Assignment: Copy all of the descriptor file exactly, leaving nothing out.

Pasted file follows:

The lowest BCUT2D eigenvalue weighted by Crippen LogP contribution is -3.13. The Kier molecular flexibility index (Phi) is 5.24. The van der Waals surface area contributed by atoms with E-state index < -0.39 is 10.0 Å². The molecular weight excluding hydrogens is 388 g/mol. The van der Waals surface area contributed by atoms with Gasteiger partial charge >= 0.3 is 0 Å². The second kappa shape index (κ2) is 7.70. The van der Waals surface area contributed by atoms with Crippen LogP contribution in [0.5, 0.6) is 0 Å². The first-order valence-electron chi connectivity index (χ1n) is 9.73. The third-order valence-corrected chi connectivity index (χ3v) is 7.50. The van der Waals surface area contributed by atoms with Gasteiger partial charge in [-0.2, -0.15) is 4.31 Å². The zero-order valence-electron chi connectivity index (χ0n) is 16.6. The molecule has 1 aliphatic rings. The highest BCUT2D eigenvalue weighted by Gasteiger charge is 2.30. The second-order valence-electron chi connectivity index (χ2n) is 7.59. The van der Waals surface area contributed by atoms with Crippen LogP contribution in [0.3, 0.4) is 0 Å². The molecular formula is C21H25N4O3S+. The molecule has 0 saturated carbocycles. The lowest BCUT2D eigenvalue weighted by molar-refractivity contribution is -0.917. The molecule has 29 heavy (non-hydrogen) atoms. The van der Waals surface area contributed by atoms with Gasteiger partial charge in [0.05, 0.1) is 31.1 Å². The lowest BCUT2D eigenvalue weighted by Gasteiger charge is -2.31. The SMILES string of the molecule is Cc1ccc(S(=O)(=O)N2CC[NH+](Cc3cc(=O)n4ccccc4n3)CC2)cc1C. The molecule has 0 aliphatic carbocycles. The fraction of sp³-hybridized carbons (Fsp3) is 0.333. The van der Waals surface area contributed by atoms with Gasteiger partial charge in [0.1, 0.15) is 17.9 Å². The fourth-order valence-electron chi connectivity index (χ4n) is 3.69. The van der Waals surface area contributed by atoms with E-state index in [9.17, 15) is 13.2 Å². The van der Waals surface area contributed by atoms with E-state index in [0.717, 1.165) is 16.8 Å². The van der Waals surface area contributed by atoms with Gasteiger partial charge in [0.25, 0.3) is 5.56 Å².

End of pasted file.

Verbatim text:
The lowest BCUT2D eigenvalue weighted by Crippen LogP contribution is -3.13. The Kier molecular flexibility index (Phi) is 5.24. The van der Waals surface area contributed by atoms with E-state index < -0.39 is 10.0 Å². The molecular weight excluding hydrogens is 388 g/mol. The van der Waals surface area contributed by atoms with Gasteiger partial charge >= 0.3 is 0 Å². The second kappa shape index (κ2) is 7.70. The van der Waals surface area contributed by atoms with Crippen LogP contribution in [0.5, 0.6) is 0 Å². The first-order valence-electron chi connectivity index (χ1n) is 9.73. The third-order valence-corrected chi connectivity index (χ3v) is 7.50. The van der Waals surface area contributed by atoms with Gasteiger partial charge in [-0.2, -0.15) is 4.31 Å². The zero-order valence-electron chi connectivity index (χ0n) is 16.6. The molecule has 1 aliphatic rings. The highest BCUT2D eigenvalue weighted by Gasteiger charge is 2.30. The second-order valence-electron chi connectivity index (χ2n) is 7.59. The van der Waals surface area contributed by atoms with Crippen LogP contribution in [0.3, 0.4) is 0 Å². The molecular formula is C21H25N4O3S+. The molecule has 0 saturated carbocycles. The lowest BCUT2D eigenvalue weighted by molar-refractivity contribution is -0.917. The molecule has 29 heavy (non-hydrogen) atoms. The van der Waals surface area contributed by atoms with Gasteiger partial charge in [0.05, 0.1) is 31.1 Å². The lowest BCUT2D eigenvalue weighted by Gasteiger charge is -2.31. The SMILES string of the molecule is Cc1ccc(S(=O)(=O)N2CC[NH+](Cc3cc(=O)n4ccccc4n3)CC2)cc1C. The molecule has 0 aliphatic carbocycles. The fraction of sp³-hybridized carbons (Fsp3) is 0.333. The van der Waals surface area contributed by atoms with Gasteiger partial charge in [0.1, 0.15) is 17.9 Å². The fourth-order valence-electron chi connectivity index (χ4n) is 3.69. The van der Waals surface area contributed by atoms with E-state index in [9.17, 15) is 13.2 Å². The van der Waals surface area contributed by atoms with E-state index in [0.717, 1.165) is 16.8 Å². The van der Waals surface area contributed by atoms with Gasteiger partial charge in [0.25, 0.3) is 5.56 Å².